So my gut feeling is that there should be

9! * 3!^2 * 9!/(n-1) = 9!^2 * 36 / 8 = 5.93 E 11 possible variations.

- Pete B

I reasoned that the total has 9! * 6^2 as a factor because:

a) Any one "root" puzzle can have 9! variations simply by swapping numbers in a one-for-one mapping. You can swap anything from two to nine numbers in this way. For example; a substitution code (three number swap) could be let 1=5; let 5=9 and let 9=1. You could call this the "enigma variation" rule.

b) Secondly, you can also shift both rows and columns (of the "root" puzzle) in blocks of three so that sub-squares remain intact. If the nine subsquares are represented as

ABC

DEF

GHI

You could shift row blocks to give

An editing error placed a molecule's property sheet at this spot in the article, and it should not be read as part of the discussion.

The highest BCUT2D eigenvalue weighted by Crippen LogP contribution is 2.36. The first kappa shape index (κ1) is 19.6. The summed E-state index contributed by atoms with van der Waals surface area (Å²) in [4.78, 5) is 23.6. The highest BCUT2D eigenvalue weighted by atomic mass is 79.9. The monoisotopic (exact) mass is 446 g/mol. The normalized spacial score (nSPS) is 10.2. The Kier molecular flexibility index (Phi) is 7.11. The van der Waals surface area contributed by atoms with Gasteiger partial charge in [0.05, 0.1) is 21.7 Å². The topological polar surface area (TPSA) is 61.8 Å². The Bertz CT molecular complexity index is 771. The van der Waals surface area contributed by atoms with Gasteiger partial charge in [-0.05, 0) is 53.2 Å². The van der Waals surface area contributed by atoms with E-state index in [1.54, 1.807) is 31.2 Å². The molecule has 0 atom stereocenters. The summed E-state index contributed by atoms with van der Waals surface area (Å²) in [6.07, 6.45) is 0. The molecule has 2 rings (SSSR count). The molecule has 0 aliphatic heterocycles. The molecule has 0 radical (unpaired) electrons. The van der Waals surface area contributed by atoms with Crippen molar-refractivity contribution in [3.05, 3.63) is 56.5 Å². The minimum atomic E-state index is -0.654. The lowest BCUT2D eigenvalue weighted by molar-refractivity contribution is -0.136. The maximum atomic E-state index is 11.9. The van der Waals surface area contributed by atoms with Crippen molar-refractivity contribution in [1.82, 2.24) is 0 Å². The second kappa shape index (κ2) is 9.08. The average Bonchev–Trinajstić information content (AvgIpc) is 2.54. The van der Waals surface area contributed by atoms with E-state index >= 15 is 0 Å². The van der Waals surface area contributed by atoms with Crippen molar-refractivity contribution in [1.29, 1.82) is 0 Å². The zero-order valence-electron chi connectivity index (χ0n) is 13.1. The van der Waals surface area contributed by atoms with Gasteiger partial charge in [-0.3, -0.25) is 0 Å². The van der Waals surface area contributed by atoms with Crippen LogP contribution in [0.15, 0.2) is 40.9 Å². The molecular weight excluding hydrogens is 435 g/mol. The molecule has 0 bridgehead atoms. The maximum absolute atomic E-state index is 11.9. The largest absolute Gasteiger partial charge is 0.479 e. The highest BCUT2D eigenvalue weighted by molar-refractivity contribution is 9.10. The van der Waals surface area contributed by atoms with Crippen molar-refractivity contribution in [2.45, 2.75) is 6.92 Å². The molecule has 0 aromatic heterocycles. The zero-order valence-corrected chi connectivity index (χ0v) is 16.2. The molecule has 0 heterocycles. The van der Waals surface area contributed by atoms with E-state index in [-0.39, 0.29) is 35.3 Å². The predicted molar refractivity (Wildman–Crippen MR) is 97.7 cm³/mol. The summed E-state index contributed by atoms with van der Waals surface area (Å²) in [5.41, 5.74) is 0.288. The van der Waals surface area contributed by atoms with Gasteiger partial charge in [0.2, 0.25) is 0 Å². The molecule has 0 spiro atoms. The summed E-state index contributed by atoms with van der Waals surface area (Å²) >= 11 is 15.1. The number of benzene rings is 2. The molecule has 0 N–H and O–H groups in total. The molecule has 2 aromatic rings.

DEF

GHI

ABC

and then shift column blocks to get

EFD

HIG

BCA

giving 6 * 6 variations on the root puzzle.

I think that the other factor may be n!/(n-1) as a general rule for all grids; in our case n=9.

So my gut feeling is that there should be

9! * 3!^2 * 9!/(n-1) = 9!^2 * 36 / 8 = 5.93 E 11 possible variations.

- Pete B

- Pete-B
**Posts:**1**Joined:**15 July 2005

In a bid to find out a bit more about specific grids - I have an idea about

................doubling up the gang of 44.

This is using boxes

B1 B2 B3

B4

B7

Each horizontal element of the gang can be "crossed" with another of the vertical gang. Each of these classes will have a number of valid grids.

Each of these classes would have a variable number of completions from the representation of the 5 boxes.

Small numbers perhaps represents a tight grid.